Man from Ireland sentenced to 26 years for historic sexual abuse of children at Catholic care home

The Irish Post [London, England]

January 21, 2024

By Gerard Donaghy

A man from Ireland has been sentenced to 26 years in prison in England after being found guilty of a string of historic sexual offences against children.

Steven McNally, 67, abused five children while working as a Scout leader in Nottingham and as a housemaster at a Catholic children’s home in the city.

McNally was extradited from his home in Ireland to stand trial at Nottingham Crown Court, with a jury finding him guilty of 24 out of 29 charges.

“McNally was a manipulative sex offender who systematically targeted vulnerable boys over a period of six years,” said Detective Constable Helen Sanders following Friday’s sentencing.


McNally’s trial heard that between 1974 and 1979, he sexually abused five boys who were aged between five and 15 at the time.

The majority of the offences took place while he worked as a housemaster at Nazareth House Children’s Home in Lenton, Nottingham, which was run by the Sisters of Nazareth Catholic order.

Four of the five victims resided at the home, while a fifth victim was sexually abused after joining the Bishop’s Own Scout Troop, where McNally worked as a Scout leader.

The crimes went undetected until 2016, when the first victim came forward after watching a child sexual abuse storyline unfold on the soap opera Emmerdale.

Nottinghamshire Police launched an investigation, which led to a number of victims being identified.

Police were told that the boy who joined the Scout Troop run by McNally was abused on camping trips from the age of 11.

The court heard how McNally, who was aged 18 at the time, carried out the abuse after entering the victim’s tent on repeated occasions.

The second victim told officers he had been having a rough time in the care home and had been beaten by the nuns.

He said McNally offered to look after him and visit him in the night to make sure he was OK.

Instead, he repeatedly sexually abused the child, warning him not to tell anyone about what happened or bad things would happen.

The victim was aged around nine at the time and the abuse happened on the grounds of the children’s home as well as in McNally’s car.

Two further victims told police they were sexually abused from the ages of around five or six, with one telling officers that McNally saw the boys at the home as his ‘play things’.

He added that McNally would also beat children as well as sexually abuse them.

The fifth victim told police that McNally ‘stole his childhood’ and that he was abused by him at Nazareth House as well as at a Nottingham address that was home to McNally’s parents.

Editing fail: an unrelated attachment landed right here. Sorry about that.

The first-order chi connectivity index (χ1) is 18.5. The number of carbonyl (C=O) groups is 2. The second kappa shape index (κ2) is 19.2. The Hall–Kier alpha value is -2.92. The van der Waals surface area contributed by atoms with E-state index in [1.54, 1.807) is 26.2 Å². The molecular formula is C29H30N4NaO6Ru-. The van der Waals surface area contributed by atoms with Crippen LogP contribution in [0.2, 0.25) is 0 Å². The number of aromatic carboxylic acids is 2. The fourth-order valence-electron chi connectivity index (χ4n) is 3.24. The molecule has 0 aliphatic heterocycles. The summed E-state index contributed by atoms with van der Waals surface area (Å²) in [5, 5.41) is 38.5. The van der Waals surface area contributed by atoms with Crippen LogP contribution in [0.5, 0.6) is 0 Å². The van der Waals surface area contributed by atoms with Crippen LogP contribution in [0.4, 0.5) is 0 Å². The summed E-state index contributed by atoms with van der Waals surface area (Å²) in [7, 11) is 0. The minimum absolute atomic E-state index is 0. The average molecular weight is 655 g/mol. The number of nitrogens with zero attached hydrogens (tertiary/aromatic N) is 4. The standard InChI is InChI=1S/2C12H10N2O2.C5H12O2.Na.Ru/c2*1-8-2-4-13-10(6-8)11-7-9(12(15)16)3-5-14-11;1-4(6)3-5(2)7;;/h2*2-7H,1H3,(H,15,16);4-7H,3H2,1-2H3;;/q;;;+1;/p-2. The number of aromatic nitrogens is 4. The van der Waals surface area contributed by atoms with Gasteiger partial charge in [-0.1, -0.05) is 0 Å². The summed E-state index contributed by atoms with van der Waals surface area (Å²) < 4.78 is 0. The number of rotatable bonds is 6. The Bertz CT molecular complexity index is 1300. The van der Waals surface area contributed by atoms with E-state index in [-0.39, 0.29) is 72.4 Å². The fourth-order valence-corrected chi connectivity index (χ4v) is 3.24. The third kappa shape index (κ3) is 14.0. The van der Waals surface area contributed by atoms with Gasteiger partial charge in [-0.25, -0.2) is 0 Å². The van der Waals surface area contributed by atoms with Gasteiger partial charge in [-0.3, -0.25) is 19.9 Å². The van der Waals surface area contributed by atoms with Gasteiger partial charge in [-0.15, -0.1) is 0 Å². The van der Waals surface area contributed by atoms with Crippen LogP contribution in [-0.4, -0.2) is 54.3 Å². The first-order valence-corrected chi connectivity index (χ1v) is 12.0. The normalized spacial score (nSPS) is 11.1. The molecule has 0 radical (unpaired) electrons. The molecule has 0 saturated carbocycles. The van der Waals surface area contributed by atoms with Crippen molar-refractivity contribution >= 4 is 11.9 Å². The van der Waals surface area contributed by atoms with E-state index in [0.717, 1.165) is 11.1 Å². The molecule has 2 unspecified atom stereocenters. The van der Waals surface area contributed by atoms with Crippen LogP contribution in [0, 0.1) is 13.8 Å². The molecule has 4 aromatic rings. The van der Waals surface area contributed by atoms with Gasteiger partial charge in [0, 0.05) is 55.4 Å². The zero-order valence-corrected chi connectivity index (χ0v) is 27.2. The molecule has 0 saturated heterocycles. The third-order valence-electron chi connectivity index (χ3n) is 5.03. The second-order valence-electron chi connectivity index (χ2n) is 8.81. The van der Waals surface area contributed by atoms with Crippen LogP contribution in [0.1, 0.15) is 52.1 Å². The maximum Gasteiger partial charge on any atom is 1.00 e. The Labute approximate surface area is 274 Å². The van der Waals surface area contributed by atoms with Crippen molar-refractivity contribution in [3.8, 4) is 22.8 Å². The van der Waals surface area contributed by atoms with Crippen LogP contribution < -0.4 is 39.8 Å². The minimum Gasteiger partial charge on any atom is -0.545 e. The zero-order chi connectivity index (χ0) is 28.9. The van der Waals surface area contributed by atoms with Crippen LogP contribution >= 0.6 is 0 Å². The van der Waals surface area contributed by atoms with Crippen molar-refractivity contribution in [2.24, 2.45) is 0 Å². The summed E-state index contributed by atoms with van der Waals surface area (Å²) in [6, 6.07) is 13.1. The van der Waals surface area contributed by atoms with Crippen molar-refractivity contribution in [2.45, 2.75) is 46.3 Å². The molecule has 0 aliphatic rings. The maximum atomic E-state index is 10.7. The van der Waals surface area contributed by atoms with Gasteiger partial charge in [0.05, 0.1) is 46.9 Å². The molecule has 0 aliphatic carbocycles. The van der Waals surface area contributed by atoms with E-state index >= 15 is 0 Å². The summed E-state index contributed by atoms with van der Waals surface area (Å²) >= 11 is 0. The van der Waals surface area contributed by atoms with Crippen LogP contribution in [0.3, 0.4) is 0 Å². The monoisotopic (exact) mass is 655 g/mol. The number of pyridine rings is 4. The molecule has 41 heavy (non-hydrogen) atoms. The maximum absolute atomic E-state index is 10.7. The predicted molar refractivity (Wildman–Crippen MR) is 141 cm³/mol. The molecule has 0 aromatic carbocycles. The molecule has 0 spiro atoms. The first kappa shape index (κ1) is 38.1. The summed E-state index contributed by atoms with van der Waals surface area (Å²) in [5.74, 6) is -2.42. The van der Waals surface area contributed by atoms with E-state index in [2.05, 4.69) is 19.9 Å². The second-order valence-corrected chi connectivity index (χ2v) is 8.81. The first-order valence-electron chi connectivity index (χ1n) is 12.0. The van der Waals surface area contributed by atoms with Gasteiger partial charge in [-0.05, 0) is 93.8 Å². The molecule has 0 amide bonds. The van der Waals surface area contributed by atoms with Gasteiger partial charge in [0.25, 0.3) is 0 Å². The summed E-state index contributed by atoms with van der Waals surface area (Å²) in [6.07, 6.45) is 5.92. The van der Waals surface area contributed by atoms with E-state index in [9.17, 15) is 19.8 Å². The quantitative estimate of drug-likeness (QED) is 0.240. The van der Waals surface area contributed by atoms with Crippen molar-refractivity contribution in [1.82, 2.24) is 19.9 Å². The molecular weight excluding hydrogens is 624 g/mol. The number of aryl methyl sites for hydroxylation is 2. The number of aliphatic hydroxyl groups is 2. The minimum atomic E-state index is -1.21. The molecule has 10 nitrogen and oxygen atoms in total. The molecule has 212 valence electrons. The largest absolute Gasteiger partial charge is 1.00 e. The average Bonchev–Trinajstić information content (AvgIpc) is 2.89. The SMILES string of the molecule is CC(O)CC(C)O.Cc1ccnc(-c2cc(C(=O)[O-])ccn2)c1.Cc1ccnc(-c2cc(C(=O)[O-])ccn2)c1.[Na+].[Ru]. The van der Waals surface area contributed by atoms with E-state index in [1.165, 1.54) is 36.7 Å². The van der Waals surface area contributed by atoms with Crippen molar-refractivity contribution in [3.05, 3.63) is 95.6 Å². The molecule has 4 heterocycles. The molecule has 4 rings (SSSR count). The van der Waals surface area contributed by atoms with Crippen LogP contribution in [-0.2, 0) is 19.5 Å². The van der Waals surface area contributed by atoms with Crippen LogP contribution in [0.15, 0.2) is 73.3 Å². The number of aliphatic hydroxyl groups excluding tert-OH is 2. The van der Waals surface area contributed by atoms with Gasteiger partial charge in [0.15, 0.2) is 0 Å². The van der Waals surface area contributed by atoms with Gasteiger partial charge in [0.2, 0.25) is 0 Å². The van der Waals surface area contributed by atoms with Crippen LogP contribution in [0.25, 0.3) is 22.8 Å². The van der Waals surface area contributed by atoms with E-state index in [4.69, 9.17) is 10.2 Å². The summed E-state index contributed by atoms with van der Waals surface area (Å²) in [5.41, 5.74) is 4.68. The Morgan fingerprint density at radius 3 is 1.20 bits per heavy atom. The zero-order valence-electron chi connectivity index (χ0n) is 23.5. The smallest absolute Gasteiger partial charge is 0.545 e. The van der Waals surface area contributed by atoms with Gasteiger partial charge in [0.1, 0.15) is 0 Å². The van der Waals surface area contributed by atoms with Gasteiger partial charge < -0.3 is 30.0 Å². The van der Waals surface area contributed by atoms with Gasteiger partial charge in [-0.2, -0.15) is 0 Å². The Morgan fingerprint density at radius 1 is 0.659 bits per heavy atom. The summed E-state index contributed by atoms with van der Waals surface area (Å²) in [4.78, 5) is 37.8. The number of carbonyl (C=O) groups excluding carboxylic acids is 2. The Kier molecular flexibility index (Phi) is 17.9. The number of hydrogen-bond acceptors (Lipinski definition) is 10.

McNally was found guilty of 11 counts of indecent assault on a child, seven counts of indecent assault on a child on no fewer than five occasions, three counts of indecency with a child, two counts of indecency with a child on no fewer than five occasions and one count of buggery on a person under 16.


DC Sanders said McNally abused his ‘sacred position’ to abuse vulnerable children, adding that one of his victims died before seeing him brought to justice.

“His victims were vulnerable children some of whom had difficult family backgrounds,” she said.

“As part of an institution tasked with helping to improve their lives, McNally was placed into a sacred position of trust that he then abused in the most appalling way imaginable.

“Until you have met and interviewed victims of childhood sexual abuse it is difficult to understand just how damaging these acts can be.

“These victims have all had to live with the burden of what happened to them as children and have in many cases experienced considerable challenges in their adult lives as a result.

“As they have struggled, McNally has enjoyed a full and productive life — hiding behind a shield of respectability as a former housemaster and Scout leader.

“He refused to accept responsibility for his heinous crimes, forcing his victims to relive their ordeals at trial.

“Their resilience has been extraordinary. Each of them has acted with remarkable calm and dignity during this process and also displayed considerable courage in recounting their experiences to the court.

“I would like to pay tribute to them and thank them all on behalf of Nottinghamshire Police for making this prosecution possible.

“Years of diligent detective work has been invested in this prosecution, not only to bring McNally to justice, but also to provide a degree of closure to the victims.

“Sadly, one of them is no longer with us to see justice served, but I would like to give thanks to his family for their continued support, and hope this conviction brings them some comfort in his absence.”